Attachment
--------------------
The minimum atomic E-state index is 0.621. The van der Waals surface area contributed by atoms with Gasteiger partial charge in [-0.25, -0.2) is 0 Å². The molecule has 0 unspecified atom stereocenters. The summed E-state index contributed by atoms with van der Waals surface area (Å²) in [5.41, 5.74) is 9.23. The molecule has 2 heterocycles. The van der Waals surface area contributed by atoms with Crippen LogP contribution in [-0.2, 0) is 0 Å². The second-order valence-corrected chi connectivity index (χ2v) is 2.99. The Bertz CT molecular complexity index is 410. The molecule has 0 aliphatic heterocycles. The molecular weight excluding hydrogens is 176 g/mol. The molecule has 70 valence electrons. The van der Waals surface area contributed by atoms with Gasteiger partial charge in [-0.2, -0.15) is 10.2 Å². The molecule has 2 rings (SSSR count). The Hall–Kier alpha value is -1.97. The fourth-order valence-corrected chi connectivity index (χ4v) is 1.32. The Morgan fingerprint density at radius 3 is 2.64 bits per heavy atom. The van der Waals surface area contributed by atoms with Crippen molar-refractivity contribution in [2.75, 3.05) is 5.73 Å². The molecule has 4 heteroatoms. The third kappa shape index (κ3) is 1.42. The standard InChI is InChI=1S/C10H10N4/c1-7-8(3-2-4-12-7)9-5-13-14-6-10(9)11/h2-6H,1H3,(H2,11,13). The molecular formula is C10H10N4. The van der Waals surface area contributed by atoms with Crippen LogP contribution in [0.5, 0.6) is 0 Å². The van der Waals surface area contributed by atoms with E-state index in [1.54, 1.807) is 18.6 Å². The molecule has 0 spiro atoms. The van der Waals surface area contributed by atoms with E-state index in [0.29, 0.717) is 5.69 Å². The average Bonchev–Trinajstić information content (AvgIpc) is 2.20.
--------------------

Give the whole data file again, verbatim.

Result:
The minimum atomic E-state index is 0.621. The van der Waals surface area contributed by atoms with Gasteiger partial charge in [-0.25, -0.2) is 0 Å². The molecule has 0 unspecified atom stereocenters. The summed E-state index contributed by atoms with van der Waals surface area (Å²) in [5.41, 5.74) is 9.23. The molecule has 2 heterocycles. The van der Waals surface area contributed by atoms with Crippen LogP contribution in [-0.2, 0) is 0 Å². The second-order valence-corrected chi connectivity index (χ2v) is 2.99. The Bertz CT molecular complexity index is 410. The molecule has 0 aliphatic heterocycles. The molecular weight excluding hydrogens is 176 g/mol. The molecule has 70 valence electrons. The van der Waals surface area contributed by atoms with Gasteiger partial charge in [-0.2, -0.15) is 10.2 Å². The molecule has 2 rings (SSSR count). The Hall–Kier alpha value is -1.97. The fourth-order valence-corrected chi connectivity index (χ4v) is 1.32. The Morgan fingerprint density at radius 3 is 2.64 bits per heavy atom. The van der Waals surface area contributed by atoms with Crippen molar-refractivity contribution in [2.75, 3.05) is 5.73 Å². The molecule has 4 heteroatoms. The third kappa shape index (κ3) is 1.42. The standard InChI is InChI=1S/C10H10N4/c1-7-8(3-2-4-12-7)9-5-13-14-6-10(9)11/h2-6H,1H3,(H2,11,13). The molecular formula is C10H10N4. The van der Waals surface area contributed by atoms with Crippen LogP contribution in [0.5, 0.6) is 0 Å². The van der Waals surface area contributed by atoms with E-state index in [1.54, 1.807) is 18.6 Å². The molecule has 0 spiro atoms. The van der Waals surface area contributed by atoms with E-state index in [0.29, 0.717) is 5.69 Å². The average Bonchev–Trinajstić information content (AvgIpc) is 2.20.